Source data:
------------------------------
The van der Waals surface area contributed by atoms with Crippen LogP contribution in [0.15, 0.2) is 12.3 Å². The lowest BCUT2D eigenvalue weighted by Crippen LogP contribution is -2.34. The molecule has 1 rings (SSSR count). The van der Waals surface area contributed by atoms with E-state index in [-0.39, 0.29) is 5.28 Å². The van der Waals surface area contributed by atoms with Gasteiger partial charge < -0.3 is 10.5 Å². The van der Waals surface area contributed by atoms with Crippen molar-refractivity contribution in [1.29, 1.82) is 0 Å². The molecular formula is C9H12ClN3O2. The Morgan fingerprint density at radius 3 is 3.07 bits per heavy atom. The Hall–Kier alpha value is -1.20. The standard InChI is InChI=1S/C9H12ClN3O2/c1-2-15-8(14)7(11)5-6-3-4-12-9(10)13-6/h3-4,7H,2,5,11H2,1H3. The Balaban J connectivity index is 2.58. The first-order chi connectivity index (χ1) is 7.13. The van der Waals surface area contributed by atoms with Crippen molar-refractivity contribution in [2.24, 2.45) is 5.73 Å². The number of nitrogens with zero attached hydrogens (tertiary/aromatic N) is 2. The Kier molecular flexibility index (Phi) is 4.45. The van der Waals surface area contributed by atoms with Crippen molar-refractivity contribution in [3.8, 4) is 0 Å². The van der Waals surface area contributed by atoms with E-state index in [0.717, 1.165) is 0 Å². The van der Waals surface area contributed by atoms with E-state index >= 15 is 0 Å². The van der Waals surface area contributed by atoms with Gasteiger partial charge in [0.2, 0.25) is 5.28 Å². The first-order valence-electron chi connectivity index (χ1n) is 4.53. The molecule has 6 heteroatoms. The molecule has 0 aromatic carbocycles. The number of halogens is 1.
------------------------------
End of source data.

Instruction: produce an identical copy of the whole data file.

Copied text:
The van der Waals surface area contributed by atoms with Crippen LogP contribution in [0.15, 0.2) is 12.3 Å². The lowest BCUT2D eigenvalue weighted by Crippen LogP contribution is -2.34. The molecule has 1 rings (SSSR count). The van der Waals surface area contributed by atoms with E-state index in [-0.39, 0.29) is 5.28 Å². The van der Waals surface area contributed by atoms with Gasteiger partial charge < -0.3 is 10.5 Å². The van der Waals surface area contributed by atoms with Crippen molar-refractivity contribution in [1.29, 1.82) is 0 Å². The molecular formula is C9H12ClN3O2. The Morgan fingerprint density at radius 3 is 3.07 bits per heavy atom. The Hall–Kier alpha value is -1.20. The standard InChI is InChI=1S/C9H12ClN3O2/c1-2-15-8(14)7(11)5-6-3-4-12-9(10)13-6/h3-4,7H,2,5,11H2,1H3. The Balaban J connectivity index is 2.58. The first-order chi connectivity index (χ1) is 7.13. The van der Waals surface area contributed by atoms with Crippen molar-refractivity contribution in [2.24, 2.45) is 5.73 Å². The number of nitrogens with zero attached hydrogens (tertiary/aromatic N) is 2. The Kier molecular flexibility index (Phi) is 4.45. The van der Waals surface area contributed by atoms with Crippen molar-refractivity contribution in [3.8, 4) is 0 Å². The van der Waals surface area contributed by atoms with E-state index in [0.717, 1.165) is 0 Å². The van der Waals surface area contributed by atoms with E-state index >= 15 is 0 Å². The van der Waals surface area contributed by atoms with Gasteiger partial charge in [0.2, 0.25) is 5.28 Å². The first-order valence-electron chi connectivity index (χ1n) is 4.53. The molecule has 6 heteroatoms. The molecule has 0 aromatic carbocycles. The number of halogens is 1.